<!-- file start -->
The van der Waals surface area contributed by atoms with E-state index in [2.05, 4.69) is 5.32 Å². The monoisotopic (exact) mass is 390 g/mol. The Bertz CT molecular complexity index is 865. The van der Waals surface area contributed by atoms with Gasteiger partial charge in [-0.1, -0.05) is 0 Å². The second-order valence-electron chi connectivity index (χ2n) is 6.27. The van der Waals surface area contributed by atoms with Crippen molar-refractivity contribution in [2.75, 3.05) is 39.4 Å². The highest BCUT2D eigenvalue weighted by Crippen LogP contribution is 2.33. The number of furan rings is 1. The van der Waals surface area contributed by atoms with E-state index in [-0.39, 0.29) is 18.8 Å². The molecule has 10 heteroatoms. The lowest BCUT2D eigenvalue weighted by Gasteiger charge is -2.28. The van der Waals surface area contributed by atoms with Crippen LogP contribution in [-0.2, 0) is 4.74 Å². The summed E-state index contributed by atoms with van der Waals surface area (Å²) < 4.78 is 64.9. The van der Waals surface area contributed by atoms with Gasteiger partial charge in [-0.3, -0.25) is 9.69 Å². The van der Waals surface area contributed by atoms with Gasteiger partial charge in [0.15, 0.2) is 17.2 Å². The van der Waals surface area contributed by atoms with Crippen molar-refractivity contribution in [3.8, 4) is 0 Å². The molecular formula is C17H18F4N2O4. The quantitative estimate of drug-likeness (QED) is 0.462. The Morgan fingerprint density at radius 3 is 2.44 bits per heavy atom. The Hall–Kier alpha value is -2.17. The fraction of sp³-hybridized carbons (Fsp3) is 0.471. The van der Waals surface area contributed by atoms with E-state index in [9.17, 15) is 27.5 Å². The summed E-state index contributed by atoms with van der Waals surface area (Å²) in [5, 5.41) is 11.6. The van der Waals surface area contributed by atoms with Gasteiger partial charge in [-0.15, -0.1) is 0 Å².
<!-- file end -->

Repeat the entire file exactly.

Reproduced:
The van der Waals surface area contributed by atoms with E-state index in [2.05, 4.69) is 5.32 Å². The monoisotopic (exact) mass is 390 g/mol. The Bertz CT molecular complexity index is 865. The van der Waals surface area contributed by atoms with Gasteiger partial charge in [-0.1, -0.05) is 0 Å². The second-order valence-electron chi connectivity index (χ2n) is 6.27. The van der Waals surface area contributed by atoms with Crippen molar-refractivity contribution in [2.75, 3.05) is 39.4 Å². The highest BCUT2D eigenvalue weighted by Crippen LogP contribution is 2.33. The number of furan rings is 1. The van der Waals surface area contributed by atoms with E-state index in [-0.39, 0.29) is 18.8 Å². The molecule has 10 heteroatoms. The lowest BCUT2D eigenvalue weighted by Gasteiger charge is -2.28. The van der Waals surface area contributed by atoms with Crippen LogP contribution in [-0.2, 0) is 4.74 Å². The summed E-state index contributed by atoms with van der Waals surface area (Å²) < 4.78 is 64.9. The van der Waals surface area contributed by atoms with Gasteiger partial charge in [-0.3, -0.25) is 9.69 Å². The van der Waals surface area contributed by atoms with Gasteiger partial charge in [0.15, 0.2) is 17.2 Å². The van der Waals surface area contributed by atoms with Crippen molar-refractivity contribution in [3.8, 4) is 0 Å². The molecular formula is C17H18F4N2O4. The quantitative estimate of drug-likeness (QED) is 0.462. The Morgan fingerprint density at radius 3 is 2.44 bits per heavy atom. The Hall–Kier alpha value is -2.17. The fraction of sp³-hybridized carbons (Fsp3) is 0.471. The van der Waals surface area contributed by atoms with E-state index in [9.17, 15) is 27.5 Å². The summed E-state index contributed by atoms with van der Waals surface area (Å²) in [5, 5.41) is 11.6. The van der Waals surface area contributed by atoms with Gasteiger partial charge in [-0.15, -0.1) is 0 Å².